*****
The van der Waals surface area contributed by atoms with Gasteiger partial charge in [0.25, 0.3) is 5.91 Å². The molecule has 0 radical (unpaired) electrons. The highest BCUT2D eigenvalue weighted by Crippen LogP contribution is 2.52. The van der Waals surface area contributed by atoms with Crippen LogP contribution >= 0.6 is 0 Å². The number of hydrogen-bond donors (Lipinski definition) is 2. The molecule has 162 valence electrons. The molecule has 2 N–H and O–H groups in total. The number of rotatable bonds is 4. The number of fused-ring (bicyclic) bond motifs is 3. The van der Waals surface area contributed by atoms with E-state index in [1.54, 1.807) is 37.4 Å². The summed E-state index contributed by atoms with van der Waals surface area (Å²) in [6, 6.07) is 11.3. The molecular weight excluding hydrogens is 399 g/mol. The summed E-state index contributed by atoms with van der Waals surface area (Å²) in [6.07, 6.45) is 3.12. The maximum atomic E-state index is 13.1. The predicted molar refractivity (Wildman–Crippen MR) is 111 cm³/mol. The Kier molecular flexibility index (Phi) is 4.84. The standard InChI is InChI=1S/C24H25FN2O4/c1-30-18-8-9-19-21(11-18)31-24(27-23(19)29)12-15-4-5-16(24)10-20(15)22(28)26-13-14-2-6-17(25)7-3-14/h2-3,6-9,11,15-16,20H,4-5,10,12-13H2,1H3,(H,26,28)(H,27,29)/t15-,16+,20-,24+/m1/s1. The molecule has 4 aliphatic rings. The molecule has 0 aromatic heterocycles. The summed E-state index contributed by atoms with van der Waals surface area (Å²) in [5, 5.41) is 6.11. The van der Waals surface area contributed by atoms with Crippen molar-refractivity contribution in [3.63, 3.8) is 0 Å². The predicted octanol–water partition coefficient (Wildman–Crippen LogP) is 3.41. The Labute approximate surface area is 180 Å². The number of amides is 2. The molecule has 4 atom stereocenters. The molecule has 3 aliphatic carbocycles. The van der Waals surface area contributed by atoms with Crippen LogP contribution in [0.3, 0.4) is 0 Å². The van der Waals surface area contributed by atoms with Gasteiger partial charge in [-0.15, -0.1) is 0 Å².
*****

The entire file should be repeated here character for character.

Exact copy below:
The van der Waals surface area contributed by atoms with Gasteiger partial charge in [0.25, 0.3) is 5.91 Å². The molecule has 0 radical (unpaired) electrons. The highest BCUT2D eigenvalue weighted by Crippen LogP contribution is 2.52. The van der Waals surface area contributed by atoms with Crippen LogP contribution >= 0.6 is 0 Å². The number of hydrogen-bond donors (Lipinski definition) is 2. The molecule has 162 valence electrons. The molecule has 2 N–H and O–H groups in total. The number of rotatable bonds is 4. The number of fused-ring (bicyclic) bond motifs is 3. The van der Waals surface area contributed by atoms with E-state index in [1.54, 1.807) is 37.4 Å². The summed E-state index contributed by atoms with van der Waals surface area (Å²) in [6, 6.07) is 11.3. The molecular weight excluding hydrogens is 399 g/mol. The summed E-state index contributed by atoms with van der Waals surface area (Å²) in [6.07, 6.45) is 3.12. The maximum atomic E-state index is 13.1. The predicted molar refractivity (Wildman–Crippen MR) is 111 cm³/mol. The Kier molecular flexibility index (Phi) is 4.84. The standard InChI is InChI=1S/C24H25FN2O4/c1-30-18-8-9-19-21(11-18)31-24(27-23(19)29)12-15-4-5-16(24)10-20(15)22(28)26-13-14-2-6-17(25)7-3-14/h2-3,6-9,11,15-16,20H,4-5,10,12-13H2,1H3,(H,26,28)(H,27,29)/t15-,16+,20-,24+/m1/s1. The molecule has 4 aliphatic rings. The molecule has 0 aromatic heterocycles. The summed E-state index contributed by atoms with van der Waals surface area (Å²) in [5, 5.41) is 6.11. The van der Waals surface area contributed by atoms with Crippen molar-refractivity contribution in [3.63, 3.8) is 0 Å². The predicted octanol–water partition coefficient (Wildman–Crippen LogP) is 3.41. The Labute approximate surface area is 180 Å². The number of amides is 2. The molecule has 4 atom stereocenters. The molecule has 3 aliphatic carbocycles. The van der Waals surface area contributed by atoms with Crippen LogP contribution in [0.3, 0.4) is 0 Å². The van der Waals surface area contributed by atoms with Gasteiger partial charge in [-0.15, -0.1) is 0 Å².